The varying underlying principles make it apparent that what is really missing is the standardisation of the definition of ‘open’ in ‘open standards’ .The principles of ‘open standards’ must be evaluated keeping in view of the fundamental objectives of e-Governance applications viz. interoperability, reduction in vendor- and technology-specific lock-in situations that will eventually provide wider flexibility and choice of technology for service delivery, data  accessibility and preservation. The implications of the principles of open standards are of consequence and we need to adopt those that are not detrimental to the interests at a larger perspective. We must also not forget that the ramifications of what we adopt today will be seen for decades to come.

The standards that are evolved without following a ‘consensus’ process has the potential of the leading to products that cannot inter operate. Such standards are evolved as new ones to meet the need of a particular technology or vendor, even though similar international standards evolved through consensus process exist in the market and such standards may have the following drawbacks:

  • Detailed technical specifications for document formats, data formats and communications protocols may not be clearly or openly defined;
  • Other industry stakeholders (vendors, users) have minimal influence over the standards; and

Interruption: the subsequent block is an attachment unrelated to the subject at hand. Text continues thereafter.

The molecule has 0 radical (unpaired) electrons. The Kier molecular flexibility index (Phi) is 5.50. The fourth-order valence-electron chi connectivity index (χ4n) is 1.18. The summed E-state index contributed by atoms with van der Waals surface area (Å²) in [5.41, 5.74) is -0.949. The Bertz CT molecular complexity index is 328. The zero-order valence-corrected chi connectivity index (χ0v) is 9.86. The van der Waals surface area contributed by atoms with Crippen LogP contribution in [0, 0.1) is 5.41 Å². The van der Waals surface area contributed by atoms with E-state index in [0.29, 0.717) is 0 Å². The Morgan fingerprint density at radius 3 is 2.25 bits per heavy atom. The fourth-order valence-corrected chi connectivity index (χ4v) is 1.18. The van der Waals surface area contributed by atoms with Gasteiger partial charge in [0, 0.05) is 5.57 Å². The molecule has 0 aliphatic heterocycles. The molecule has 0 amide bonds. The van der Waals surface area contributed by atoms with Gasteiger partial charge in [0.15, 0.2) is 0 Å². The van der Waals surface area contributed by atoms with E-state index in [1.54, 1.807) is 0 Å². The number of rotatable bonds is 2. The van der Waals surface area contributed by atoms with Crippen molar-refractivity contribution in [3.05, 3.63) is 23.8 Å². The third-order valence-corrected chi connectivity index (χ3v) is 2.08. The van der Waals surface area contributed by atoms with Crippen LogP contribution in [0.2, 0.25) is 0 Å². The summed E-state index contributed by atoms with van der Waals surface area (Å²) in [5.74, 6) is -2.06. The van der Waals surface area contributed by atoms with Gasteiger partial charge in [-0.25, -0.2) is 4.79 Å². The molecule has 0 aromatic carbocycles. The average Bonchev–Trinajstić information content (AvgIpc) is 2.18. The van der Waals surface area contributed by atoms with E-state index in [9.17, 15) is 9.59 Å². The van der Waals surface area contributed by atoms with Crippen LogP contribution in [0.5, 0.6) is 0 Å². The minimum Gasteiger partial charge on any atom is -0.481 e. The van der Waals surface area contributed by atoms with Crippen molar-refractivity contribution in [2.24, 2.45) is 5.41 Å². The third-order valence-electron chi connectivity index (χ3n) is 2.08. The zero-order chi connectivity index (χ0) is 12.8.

• Originating vendors may introduce barriers (software patents or related intellectual property claims) to ensure that competitors are legally encumbered or locked out of the market.


While it is true that interoperability is critical for the integration of disconnected systems, its significant and beneficial features cannot be realised without adhering to a set of standards. The current disjointed scenario has come about as a result of lack of commonly accepted and widely available standards in the development of e-Governance applications. The importance of open standards stems from this scenario. It can be argued that a semblance of interoperability may result even without the use of open standards. Hence, to focus merely on ‘interoperability’, ignoring the importance of  open standards will not take us any further than where we are today.

It is therefore essential to emphasise the use of open standards for the development of e-Government applications to achieve interoperability at the basic level. Interim solutions  suggested such as interoperability labs or the use of  adapters with non-open specifications to ensure interoperability in the last mile are all indicative of missing the woods for the trees. In reality, true open standards will eliminate the need for these and allow products and technologies to be interoperable, thus allowing the users to choose their own technology and even replace it with others.

Any policy in this domain must therefore promote the use of true ‘open standards’ that will ensure interoperability and thus free the user from being tied to any technology or platform. Without debating further, we need to strive to adopt truly ‘open standards’ and this is particularly crucial at this point in time when we are poised towards a major leap in the area of e-Governance. 

*The views expressed are of the author’s own and do not reflect the views of  National Informatics Centre